"9d 9c 9s Ah Ad"
> (display-cards (find-best-hand big-slick community-clubs5))
"Ac Qc Jc 7c 5c"
> (display-cards (find-best-hand big-slick royal-flush))
"Ah Kh Qh Jh 10h"
Hint: as in Question 4, you should be able to define this using only one line. Don't worry about efficiency in your definition (for now).
For simplicity, we will assume the player is playing against only one opponent, and has good enough card-reading skills to know the other player's exact hand. (Of course, no real poker player is that good, but in many cases players do have a reasonable guess what cards the other players are holding.)
To analyze a hand, we determine how many of the possible final cards would allow the player to win or draw. The analyze-turn-situation procedure is defined below (and in poker.ss):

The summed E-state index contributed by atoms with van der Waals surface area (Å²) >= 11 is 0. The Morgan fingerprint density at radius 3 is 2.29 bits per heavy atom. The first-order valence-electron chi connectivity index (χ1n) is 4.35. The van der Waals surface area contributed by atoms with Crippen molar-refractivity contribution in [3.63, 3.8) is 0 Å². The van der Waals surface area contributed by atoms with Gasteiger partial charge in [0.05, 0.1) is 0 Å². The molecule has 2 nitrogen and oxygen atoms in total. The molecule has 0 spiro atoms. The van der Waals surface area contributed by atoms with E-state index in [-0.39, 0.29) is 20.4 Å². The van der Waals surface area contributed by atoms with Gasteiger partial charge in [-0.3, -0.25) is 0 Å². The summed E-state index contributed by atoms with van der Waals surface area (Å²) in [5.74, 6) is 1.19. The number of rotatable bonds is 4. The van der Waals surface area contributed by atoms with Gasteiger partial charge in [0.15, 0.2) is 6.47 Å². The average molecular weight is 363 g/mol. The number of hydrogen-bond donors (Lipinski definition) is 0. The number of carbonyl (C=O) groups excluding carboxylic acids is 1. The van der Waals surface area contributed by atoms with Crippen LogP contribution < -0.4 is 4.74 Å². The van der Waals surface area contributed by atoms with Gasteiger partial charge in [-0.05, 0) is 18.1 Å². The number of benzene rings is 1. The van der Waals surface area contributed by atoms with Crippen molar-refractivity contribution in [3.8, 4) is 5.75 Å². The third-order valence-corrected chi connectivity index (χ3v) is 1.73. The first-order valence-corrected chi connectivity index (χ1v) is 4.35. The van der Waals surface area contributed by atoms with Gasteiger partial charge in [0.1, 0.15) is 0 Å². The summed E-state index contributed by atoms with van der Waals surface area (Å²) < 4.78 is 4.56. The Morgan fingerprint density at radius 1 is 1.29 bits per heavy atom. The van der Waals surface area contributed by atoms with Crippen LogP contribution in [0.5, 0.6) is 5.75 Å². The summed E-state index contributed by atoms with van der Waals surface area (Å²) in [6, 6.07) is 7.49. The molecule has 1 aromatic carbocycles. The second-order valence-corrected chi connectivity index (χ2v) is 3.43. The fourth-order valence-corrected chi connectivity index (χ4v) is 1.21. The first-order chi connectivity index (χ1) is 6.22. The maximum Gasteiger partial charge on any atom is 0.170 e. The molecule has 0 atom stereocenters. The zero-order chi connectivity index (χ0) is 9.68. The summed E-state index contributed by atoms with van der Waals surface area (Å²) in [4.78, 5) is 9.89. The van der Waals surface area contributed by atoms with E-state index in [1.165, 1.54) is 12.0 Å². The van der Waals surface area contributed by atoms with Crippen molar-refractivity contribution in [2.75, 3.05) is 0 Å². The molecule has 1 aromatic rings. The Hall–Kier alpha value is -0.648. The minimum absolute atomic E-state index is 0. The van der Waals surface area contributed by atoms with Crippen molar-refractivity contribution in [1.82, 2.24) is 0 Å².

(define (accumulate-outs lst) ; lst is a list of triples representingThe analyze-turn-situation procedure determines the cards left in the deck by removing the known hole cards and community cards as current-deck. Then, it uses map to try each possible final card from the current deck. If the final card would allow player 1 to produce a better hand than player 2, it puts that card as the first element in the list; if the hands would be equal, it puts that card as the second element; if player 2 would win, it puts that card as the third element. The accumulate-outs procedure combines all the sublists to form a list of all the winning and chopping outs.cards (if (null? lst) (list null null null) (let ((rest-outs (accumulate-outs (cdr lst)))) (list (append (car (car lst)) (car rest-outs)) (append (car (cdr (car lst))) (car (cdr rest-outs))) (append (car (cdr (cdr (car lst)))) (car (cdr (cdr rest-outs)))))))) (define (analyze-turn-situation hole1 hole2 community) ;; remove all known cards from the deck (let ((current-deck (remove-cards (append hole1 hole2 community) full-deck))) ;; we want to find out how many of the remaining cards produce each result (accumulate-outs (map (lambda (final-card) (let ((outcome (compare-hands? (find-best-hand hole1 (cons final-card community)) (find-best-hand hole2 (cons final-card community))))) (if (eq? outcome 'higher) (list (list final-card) null null) (if (eq? outcome 'equal) (list null (list final-card) null) ; chop (list null null (list final-card)))))) current-deck))))